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Since death and taxes are the only sure things in this life, it falls to the individual to come up with a compelling To Do list to fill the brief measure of time between cradle and grave. The list may include such obvious entries as: find a lifelong companion, get a good career, and change the oil every 3,000 miles. A less obvious entry, but one that belongs very high up, should be: witness a total solar eclipse, such as the one that will sweep over the Caribbean for a respectable four minutes on February 26, 1998. In 1991, I stood under the shadow of the moon for almost seven minutes, aboard a ship in Mexico’s Sea of Cortez. You want this kind of experience. Trust me. 

Although eclipses helped confirm Einstein’s theory of relativity, scientists no longer rely on them for much new knowledge. Satellites can get most solar data better and faster than can eclipse expeditions, which scientists had to organize to obtain such information during the early part of this century. What eclipses still can do, however, is fill us with the kind of wonder that sparks a scientific interest in the first place. Besides, it’s a hell of a show. 

On July 8, 1991, having made arrangements a year or so in advance, about 1,300 professional and amateur astronomers boarded the cruise ship Viking Serenade in Los Angeles. We set sail for the sliver of sea between the Baja Peninsula and the rest of Mexico, one of the prime locations for the solar eclipse that would be visible, weather permitting, three days later in a narrow band stretching from Hawaii to Brazil. We did this despite the comments of one Jess Arais, who told the New York Times he planned to watch the eclipse on television from the comfort of his home in San Jos Viego, Mexico. “It’s a little crazy for the gringos to come so far to sweat,” Arais said. “They have much better televisions than we do.” 

Nevertheless, we wanted to see for ourselves what people have always fussed about whenever the moon gets between the earth and the sun. “Most ancient peoples were alarmed by the occurrence of an eclipse,” E. C. Krupp, the director of Los Angeles’s Griffith Observatory, told us on the Serenade. “They were anxious about what the eclipse might mean.”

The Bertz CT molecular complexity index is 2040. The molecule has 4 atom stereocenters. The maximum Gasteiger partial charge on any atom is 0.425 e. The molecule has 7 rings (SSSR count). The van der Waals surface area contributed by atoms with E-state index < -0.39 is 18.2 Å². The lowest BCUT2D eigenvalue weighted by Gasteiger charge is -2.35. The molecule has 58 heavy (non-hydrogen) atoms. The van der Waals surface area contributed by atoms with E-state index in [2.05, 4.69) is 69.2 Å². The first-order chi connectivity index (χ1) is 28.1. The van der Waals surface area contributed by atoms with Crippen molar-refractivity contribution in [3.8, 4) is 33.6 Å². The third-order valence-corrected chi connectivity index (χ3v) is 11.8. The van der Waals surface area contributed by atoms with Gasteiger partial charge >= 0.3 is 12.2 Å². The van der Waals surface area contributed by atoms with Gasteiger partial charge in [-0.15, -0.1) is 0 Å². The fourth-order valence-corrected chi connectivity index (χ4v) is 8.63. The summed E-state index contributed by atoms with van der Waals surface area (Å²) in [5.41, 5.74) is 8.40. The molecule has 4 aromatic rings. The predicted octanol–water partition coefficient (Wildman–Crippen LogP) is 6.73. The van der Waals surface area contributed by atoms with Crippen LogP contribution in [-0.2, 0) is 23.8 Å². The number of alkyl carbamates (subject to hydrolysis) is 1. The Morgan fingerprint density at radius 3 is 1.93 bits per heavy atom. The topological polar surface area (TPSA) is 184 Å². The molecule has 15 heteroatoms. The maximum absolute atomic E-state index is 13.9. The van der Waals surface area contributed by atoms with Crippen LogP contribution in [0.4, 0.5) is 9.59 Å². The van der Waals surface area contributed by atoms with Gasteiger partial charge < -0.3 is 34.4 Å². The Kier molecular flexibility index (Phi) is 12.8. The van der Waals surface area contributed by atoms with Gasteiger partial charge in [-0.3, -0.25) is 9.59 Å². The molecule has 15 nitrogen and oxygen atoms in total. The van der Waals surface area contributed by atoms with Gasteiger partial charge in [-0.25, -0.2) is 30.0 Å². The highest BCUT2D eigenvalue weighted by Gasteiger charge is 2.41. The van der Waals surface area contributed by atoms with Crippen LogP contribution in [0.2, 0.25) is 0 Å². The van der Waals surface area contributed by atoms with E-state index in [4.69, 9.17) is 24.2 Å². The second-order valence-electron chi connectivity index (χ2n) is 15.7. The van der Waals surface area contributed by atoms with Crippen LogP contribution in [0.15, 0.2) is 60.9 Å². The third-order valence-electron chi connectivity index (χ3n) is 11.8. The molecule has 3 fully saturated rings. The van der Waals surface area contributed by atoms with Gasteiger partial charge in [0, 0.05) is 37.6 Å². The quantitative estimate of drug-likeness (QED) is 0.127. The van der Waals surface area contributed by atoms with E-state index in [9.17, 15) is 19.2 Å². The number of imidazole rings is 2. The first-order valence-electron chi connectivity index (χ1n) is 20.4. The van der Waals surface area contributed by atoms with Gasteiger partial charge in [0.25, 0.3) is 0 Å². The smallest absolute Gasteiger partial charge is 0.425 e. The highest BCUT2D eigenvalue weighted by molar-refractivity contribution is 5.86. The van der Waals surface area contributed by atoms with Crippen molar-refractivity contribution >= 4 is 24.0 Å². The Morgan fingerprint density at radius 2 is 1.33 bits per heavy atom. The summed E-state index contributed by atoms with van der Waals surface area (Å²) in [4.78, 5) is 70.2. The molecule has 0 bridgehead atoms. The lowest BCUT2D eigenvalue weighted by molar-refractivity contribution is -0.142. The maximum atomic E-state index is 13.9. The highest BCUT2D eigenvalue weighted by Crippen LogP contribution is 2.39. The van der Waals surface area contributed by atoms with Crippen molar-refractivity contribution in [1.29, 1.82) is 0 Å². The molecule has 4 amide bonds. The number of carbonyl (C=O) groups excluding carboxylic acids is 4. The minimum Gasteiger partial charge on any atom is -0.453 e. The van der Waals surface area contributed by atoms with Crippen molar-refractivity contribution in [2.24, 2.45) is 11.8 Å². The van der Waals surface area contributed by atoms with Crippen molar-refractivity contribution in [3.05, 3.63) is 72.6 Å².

“Eclipse” is a Greek word, its root meaning omission or abandonment. People certainly used to behave during eclipses as if they were being abandoned by their gods. Krupp, who researched the subject for his book Echoes of the Ancient Skies, described the reaction-as recorded by sixteenth-century Aztecs-to an eclipse visible from Mexico. There was “a tumult and disorder, all were disquieted, unnerved, frightened. There was a weeping. The common folk raised a cry lifting their voices, making a great din, calling out, shrieking,” while in the temples chants were sung. Furthermore, “people with light complexion were slain. All offered their blood.” A warning was given that “if the eclipse of the sun is complete, it will be dark forever. The demons of darkness will come down, they will eat men.”

I would discover that eclipse watching still induces a frisson of fear. I blame some evolutionarily grounded hard-wiring that bypassed my scientifically informed brain and told my body that something highly unusual and maybe even dangerous was going on. Eyewitness accounts of animal behavior during eclipses describe other creatures, too, as seeming upset. These astronomical events have probably been creating havoc for millions of years.

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